Late last week, we focused on two periods in 2008 where the market had dropped significantly and rallied strongly after. The two periods were in the spring of 2008 and late 2008. I had focused on this time because it was the only other period where the equity put/call ratio's 10-day moving average had reached similar heights.
Now, let's explore another period when the market plunged so quickly and had a snap back rally. This time it is the post 9/11. The markets were closed for four days after the terror attack, and when they reopened the following Monday, they plunged. Every single day -- exhausting themselves on that Friday afternoon.
There was a very strong rally in the ensuing eight trading days, about 15%. Then look what happened: a dip, another rally, but mostly the month of October was a big nothingburger.
This time period is a bit different than those of 2008, because in November the market rallied again, about another 10%. But look at those six months after the initial lift off: We stayed in a 10% trading range the entire time. Then we eventually fell out of the range in June, taking us down into the late July low.
The CBOE didn't break out the equity put/call ratio back then; we only had data for the total (and the OEX -- Standard & Poor's 100 index options -- which has long since been forgotten). When we look at the 10-day moving average of the total put/call ratio from post 9/11, we see something similar to what we saw in 2008: a big peak and a move back down.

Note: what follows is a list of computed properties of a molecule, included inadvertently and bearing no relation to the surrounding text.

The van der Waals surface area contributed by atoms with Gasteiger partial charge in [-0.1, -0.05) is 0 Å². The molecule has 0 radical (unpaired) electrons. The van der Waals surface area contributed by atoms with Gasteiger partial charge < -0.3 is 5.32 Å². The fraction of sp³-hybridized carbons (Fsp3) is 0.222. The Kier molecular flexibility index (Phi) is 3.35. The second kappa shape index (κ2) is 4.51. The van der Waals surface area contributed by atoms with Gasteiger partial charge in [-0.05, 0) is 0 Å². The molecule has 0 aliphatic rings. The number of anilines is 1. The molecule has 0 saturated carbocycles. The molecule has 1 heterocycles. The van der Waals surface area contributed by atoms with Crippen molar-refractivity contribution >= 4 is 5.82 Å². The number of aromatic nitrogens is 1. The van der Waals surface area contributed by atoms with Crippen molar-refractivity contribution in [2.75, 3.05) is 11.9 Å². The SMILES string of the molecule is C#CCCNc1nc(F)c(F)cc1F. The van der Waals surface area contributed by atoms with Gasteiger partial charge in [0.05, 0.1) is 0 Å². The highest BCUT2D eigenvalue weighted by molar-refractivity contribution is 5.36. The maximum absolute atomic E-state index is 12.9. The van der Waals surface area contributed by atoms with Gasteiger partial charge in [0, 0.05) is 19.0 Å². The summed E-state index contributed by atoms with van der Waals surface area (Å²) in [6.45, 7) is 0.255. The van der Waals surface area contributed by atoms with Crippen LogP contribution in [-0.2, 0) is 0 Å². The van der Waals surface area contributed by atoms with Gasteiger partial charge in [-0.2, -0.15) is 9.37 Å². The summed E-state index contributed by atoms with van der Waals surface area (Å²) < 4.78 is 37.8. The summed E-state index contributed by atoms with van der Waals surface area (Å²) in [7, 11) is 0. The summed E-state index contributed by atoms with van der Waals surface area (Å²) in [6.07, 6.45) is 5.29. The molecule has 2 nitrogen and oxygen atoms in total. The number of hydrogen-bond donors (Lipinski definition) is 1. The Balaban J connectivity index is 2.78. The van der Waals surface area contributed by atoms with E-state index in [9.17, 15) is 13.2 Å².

Friday's action didn't change any of the indicators. But we did finally see the Citi Panic/Euphoria Model push into Panic territory. I consider that a positive.
I would remind you that in the fall of 2018 this indicator dipped into Panic in late November and stayed there, heading lower for another month. Keep in mind that it got to Euphoria in mid-January, but the indexes did not top out until mid-February. It's not a perfect timing tool trading-wise, but it is a good sign that it is in Panic now.
My point in sharing these prior periods with you is that when we have fallen as much as we have in such a short period of time, the rebound tends to look "V" shaped, but often that initial burst is the bulk of the rally. We tend to see dips get bought, but the upside is ultimately limited as markets begin to digest and assess what has transpired.
So while I do think dips will lead to another rally, I do not expect we are off to the races. I expect there is still that retest out there. It is still my sense it is too soon for a real retest, as I think many of these extreme indicators still need to work themselves back to neutral positions.